The global appreciation of the visual, aural or conceptual similarity of the marks in question must be based on the overall impression given by the marks, bearing in mind, in particular, their distinctive and dominant components (11/11/1997, C‑251/95, Sabèl, EU:C:1997:528, § 23).
The unitary character of the European Union trade mark means that an earlier European Union trade mark can be relied on in opposition proceedings against any application for registration of a European Union trade mark that would adversely affect the protection of the first mark, even if only in relation to the perception of consumers in part of the European Union (18/09/2008, C‑514/06 P, Armafoam, EU:C:2008:511, § 57). Therefore, a likelihood of confusion for only part of the relevant public of the European Union is sufficient to reject the contested application.
The earlier marks are figurative marks consisting of the word ‘MANGO’ in relatively standard black upper case letters. In earlier mark (1) the verbal element is depicted on a rectangular light grey background.
The contested sign is a word mark consisting of the words ‘MANGO HEALTH’.
The common element ‘MANGO’ will be understood by a part of the public in the relevant territory, such as the English-speaking part of the public, as a fleshy, oval, yellowish-red tropical fruit that is eaten ripe or used green for pickles or chutneys. Given that it keeps no relation whatsoever with the goods and services in question, it is distinctive to an average degree.
The English word ‘HEALTH’ of the contested sign will also be understood by this part of the public as the state of being free from illness or injury. Since it informs the public about the field of activity the goods and services are related to, this word has a low degree of distinctiveness for the English-speaking part of the public.
Consequently, the Opposition Division finds it appropriate to focus the comparison of the signs on the English-speaking part of the public in the territory for which the word ‘HEALTH’ is lowly distinctive.
As regards the earlier mark (1), it is also composed of a non-distinctive figurative element, the rectangular background, which only has a purely decorative nature. Therefore, the verbal element is more distinctive than the figurative element.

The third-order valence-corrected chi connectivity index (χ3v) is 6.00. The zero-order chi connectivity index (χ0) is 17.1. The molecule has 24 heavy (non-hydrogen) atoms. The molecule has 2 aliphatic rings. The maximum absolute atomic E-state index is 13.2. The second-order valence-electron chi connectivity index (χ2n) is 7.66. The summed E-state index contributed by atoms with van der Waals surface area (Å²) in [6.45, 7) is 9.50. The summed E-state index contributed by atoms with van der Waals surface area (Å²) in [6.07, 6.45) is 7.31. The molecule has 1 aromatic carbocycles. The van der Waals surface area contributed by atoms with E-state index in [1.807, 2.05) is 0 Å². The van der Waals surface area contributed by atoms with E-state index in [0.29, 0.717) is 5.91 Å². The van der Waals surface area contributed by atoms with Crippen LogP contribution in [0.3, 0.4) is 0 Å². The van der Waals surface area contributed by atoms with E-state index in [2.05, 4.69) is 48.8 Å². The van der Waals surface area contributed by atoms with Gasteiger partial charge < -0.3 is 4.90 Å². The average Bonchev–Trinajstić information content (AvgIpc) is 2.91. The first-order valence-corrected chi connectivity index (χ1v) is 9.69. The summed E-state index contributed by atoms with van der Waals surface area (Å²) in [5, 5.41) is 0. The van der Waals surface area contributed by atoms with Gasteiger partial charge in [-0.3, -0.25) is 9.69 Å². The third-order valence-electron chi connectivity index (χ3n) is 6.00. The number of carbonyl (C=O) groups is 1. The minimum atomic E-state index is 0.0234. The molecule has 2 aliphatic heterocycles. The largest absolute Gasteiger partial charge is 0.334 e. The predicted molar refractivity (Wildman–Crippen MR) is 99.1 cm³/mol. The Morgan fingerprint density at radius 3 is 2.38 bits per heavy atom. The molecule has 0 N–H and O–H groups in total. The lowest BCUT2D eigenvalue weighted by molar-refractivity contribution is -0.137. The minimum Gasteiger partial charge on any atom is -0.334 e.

Moreover, consumers generally tend to focus on the beginning of a sign when they encounter a trade mark. This is because the public reads from left to right, which makes the part placed at the left of the sign (the initial part) the one that first catches the attention of the reader.
Visually and aurally, the signs coincide in the distinctive word ‘MANGO’, placed at the beginning of the contested sign, and in its corresponding sound. They differ in the additional word/sound ‘HEALTH’ of the contested sign, which has however a weak distinctive character, and in the stylization and decorative element of the earlier marks which, in any case, are not particularly elaborate or sophisticated and will not lead the consumer’s attention away from the verbal elements as such.
Taking into consideration that the only distinctive element of both earlier trade marks is entirely reproduced in the contested sign and that they are only differentiated by an additional weak element, the signs are visually and aurally highly similar.
Conceptually, reference is made to the previous assertions concerning the semantic content conveyed by the marks. As the signs will be associated with a similar meaning, the signs are conceptually highly similar. In spite of the additional concept evoked by the word ‘HEALTH’ in the contested sign, this difference has little impact conceptually because of its limited distinctiveness as already explained above.
As the signs have been found similar in at least one aspect of the comparison, the examination of likelihood of confusion will proceed.
d) Distinctiveness of the earlier marks
The distinctiveness of the earlier marks is one of the factors to be taken into account in the global assessment of likelihood of confusion.
The opponent did not explicitly claim that its earlier European Union trade mark registration No 5 880 935 is particularly distinctive by virtue of intensive use or reputation. However, the opponent did claim that the earlier European Union trade mark registration No 9 850 785 enjoys reputation but did not file any evidence in order to prove such a claim.
Consequently, the assessment of the distinctiveness of the earlier marks will rest on their distinctiveness per se. In the present case, the earlier trade marks as a whole have no meaning for any of the goods and services in question from the perspective of the public in the relevant territory. Therefore, the distinctiveness of the earlier marks must be seen as normal.
e) Global assessment, other arguments and conclusion